HIST2F90: Money & Power in the Atlantic World

Workshop


Last updated: 3 Oct. 2018 (now ready for you to start the Workshop)

This Week's Big Task

For each Lesson we provide you with a Big Question to think and write about. Workshops are different. In this and all other Workshops you'll have a main activity, a Big Task. For the First Workshop your Big Task is:

Learn how to read and transcribe original, printed eighteenth-century sources about the slave trade.

Learning Outcomes

By the end of this week you should be able to:

Learning Activities

To accomplish your Big Task for the Workshop, you will first:and then use the Transcription Tool in Sakai to:There are Instructions at the end of this webpage.

NOTE: There is no Forum this week (i.e., for the period from 3-16 Oct., which includes Reading Week).

Background

In the First Module you learned not only about early modern European history, but also about the importance of sources for historians. In the Second Module you will take another step in working with sources from the European past. This step is learning to read early modern books in their original fonts. Once you master this skill a new and expanded world of sources will open up to you.

There are several challenges to reading primary sources from long-past cultures. First and foremost, most if not all of you have noticed that the beliefs of people from the past can seem very strange to us. This makes them challenging to interpret -- and this is a challenge all historians face all the time. "The past," a famous novelist (L.P. Hartley) once said, "is like a foreign country: people did things differently there." The Second Module will introduce you to one of the best examples of this foreignness: slavery. In this First Workshop (the starting exercise for the Module) you will work with several eighteenth-century sources in which authors debate the abolition of the slave trade. These texts will become a major subject of your work in the course -- in fact, they'll eventually be the subject of your major course writing project in the Second Term.

The topic of the slave trade is one of the most
powerful and morally challenging stories in human history. It's the story of the forced relocation of millions of people, the barbarous reduction of human beings to property, and extraordinary levels of violence required to sustain it. It compels us to examine both why it was allowed to occur, and the meaning of the struggle to end it. In particular, this year we'll be working with three eighteenth-century pamphlets. In Britain in the 1780s, the debate on the slave trade was intense, and a range of positions emerged. Many writers defended the trade, some emphasizing its economic benefits, while others maintained that the trade had a positive moral effect on African "heathens". Some criticized the trade, arguing that it was barbaric, un-Christian and debased the entire nation. Others criticized the cruel treatment of the slaves, or the trade in human property, but did not wholly condemn the institution of slavery itself, only how it was conducted. Over the remainder of the term, we'll work to understand that debate while working with a small number of particular sources.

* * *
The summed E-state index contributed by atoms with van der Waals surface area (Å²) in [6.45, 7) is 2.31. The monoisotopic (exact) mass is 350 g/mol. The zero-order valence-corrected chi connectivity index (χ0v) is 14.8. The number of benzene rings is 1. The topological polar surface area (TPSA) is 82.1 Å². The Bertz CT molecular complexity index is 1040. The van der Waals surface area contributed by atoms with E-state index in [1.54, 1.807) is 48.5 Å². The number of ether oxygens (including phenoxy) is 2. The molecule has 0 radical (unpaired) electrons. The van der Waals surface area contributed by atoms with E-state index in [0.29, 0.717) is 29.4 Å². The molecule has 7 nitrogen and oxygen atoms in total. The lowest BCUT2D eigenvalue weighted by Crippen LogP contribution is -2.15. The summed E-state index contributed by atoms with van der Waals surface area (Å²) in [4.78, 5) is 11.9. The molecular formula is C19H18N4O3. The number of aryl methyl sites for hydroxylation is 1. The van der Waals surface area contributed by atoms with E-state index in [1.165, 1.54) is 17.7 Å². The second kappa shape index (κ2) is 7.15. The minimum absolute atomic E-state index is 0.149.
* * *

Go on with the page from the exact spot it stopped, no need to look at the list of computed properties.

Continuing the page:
The Workshop will also introduce you to a second, more technical challenge of reading primary sources that historians face: reading old documents in their original forms. Most of the sources you read as students are pre-processed for you. This processing involves transcribing them into modern print or digital formats. So far we've been reading sources that are available in easy-to-read modern styles of print -- at least, the letters are easy to read. This doesn't make the content any easier, and you'll also have noticed that old-fashioned styles of English require more concentration to understand. To read these sources, we have to slow down and pay close attention to the words and sentences. We have to practice close reading (see the Toolbox entries from Module 1).

Interestingly, when we slow down to read, we give ourselves a chance to read with more care, to examine the words, and their meanings, more space to contemplate what they're saying. We should always read carefully, but reading old texts means that we simply have to be careful if we are to understand that they say.


The "secrets" of these kinds of sources (i.e., older books) are the ones that we want to help you unlock.

Building a Usable Early Modern Database

One of the most exciting parts of this course is that you will be contributing significant research to a real online historical database. And you’ll be part of a team producing a database that you will use in this course, and that other historians around the world will be able to utilize for years to come. You will use the sources in the database to practice your skills of close reading (which you've already begun to learn about in Module 1) and "distant" reading (which we will introduce you to in Module 3). Unlike close reading, distant reading requires digitized, machine-readable versions of the sources.